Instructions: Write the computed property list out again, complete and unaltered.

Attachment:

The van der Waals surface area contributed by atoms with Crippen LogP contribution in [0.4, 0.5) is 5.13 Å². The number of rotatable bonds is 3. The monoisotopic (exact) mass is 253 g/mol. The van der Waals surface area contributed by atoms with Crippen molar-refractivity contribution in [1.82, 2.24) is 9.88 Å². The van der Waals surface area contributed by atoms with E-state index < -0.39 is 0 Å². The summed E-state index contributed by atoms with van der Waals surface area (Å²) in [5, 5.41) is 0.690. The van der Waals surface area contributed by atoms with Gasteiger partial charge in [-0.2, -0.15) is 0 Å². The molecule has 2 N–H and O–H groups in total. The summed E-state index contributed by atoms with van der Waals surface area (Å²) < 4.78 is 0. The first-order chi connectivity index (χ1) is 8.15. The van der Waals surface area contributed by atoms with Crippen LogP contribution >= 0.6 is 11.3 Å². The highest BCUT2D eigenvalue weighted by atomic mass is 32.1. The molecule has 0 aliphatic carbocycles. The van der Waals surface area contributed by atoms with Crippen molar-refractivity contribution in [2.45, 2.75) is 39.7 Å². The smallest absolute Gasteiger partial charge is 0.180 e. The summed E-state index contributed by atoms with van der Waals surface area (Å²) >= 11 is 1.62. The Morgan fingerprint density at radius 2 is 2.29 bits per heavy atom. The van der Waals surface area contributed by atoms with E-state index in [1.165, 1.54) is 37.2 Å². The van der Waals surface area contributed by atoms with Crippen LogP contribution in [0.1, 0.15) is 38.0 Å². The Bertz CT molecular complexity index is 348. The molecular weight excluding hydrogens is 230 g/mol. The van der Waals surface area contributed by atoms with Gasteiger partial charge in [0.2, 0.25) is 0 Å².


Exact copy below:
The van der Waals surface area contributed by atoms with Crippen LogP contribution in [0.4, 0.5) is 5.13 Å². The number of rotatable bonds is 3. The monoisotopic (exact) mass is 253 g/mol. The van der Waals surface area contributed by atoms with Crippen molar-refractivity contribution in [1.82, 2.24) is 9.88 Å². The van der Waals surface area contributed by atoms with E-state index < -0.39 is 0 Å². The summed E-state index contributed by atoms with van der Waals surface area (Å²) in [5, 5.41) is 0.690. The van der Waals surface area contributed by atoms with Gasteiger partial charge in [-0.2, -0.15) is 0 Å². The molecule has 2 N–H and O–H groups in total. The summed E-state index contributed by atoms with van der Waals surface area (Å²) < 4.78 is 0. The first-order chi connectivity index (χ1) is 8.15. The van der Waals surface area contributed by atoms with Crippen LogP contribution >= 0.6 is 11.3 Å². The highest BCUT2D eigenvalue weighted by atomic mass is 32.1. The molecule has 0 aliphatic carbocycles. The van der Waals surface area contributed by atoms with Crippen molar-refractivity contribution in [2.45, 2.75) is 39.7 Å². The smallest absolute Gasteiger partial charge is 0.180 e. The summed E-state index contributed by atoms with van der Waals surface area (Å²) >= 11 is 1.62. The Morgan fingerprint density at radius 2 is 2.29 bits per heavy atom. The van der Waals surface area contributed by atoms with E-state index in [1.165, 1.54) is 37.2 Å². The van der Waals surface area contributed by atoms with Crippen LogP contribution in [0.1, 0.15) is 38.0 Å². The Bertz CT molecular complexity index is 348. The molecular weight excluding hydrogens is 230 g/mol. The van der Waals surface area contributed by atoms with Gasteiger partial charge in [0.2, 0.25) is 0 Å².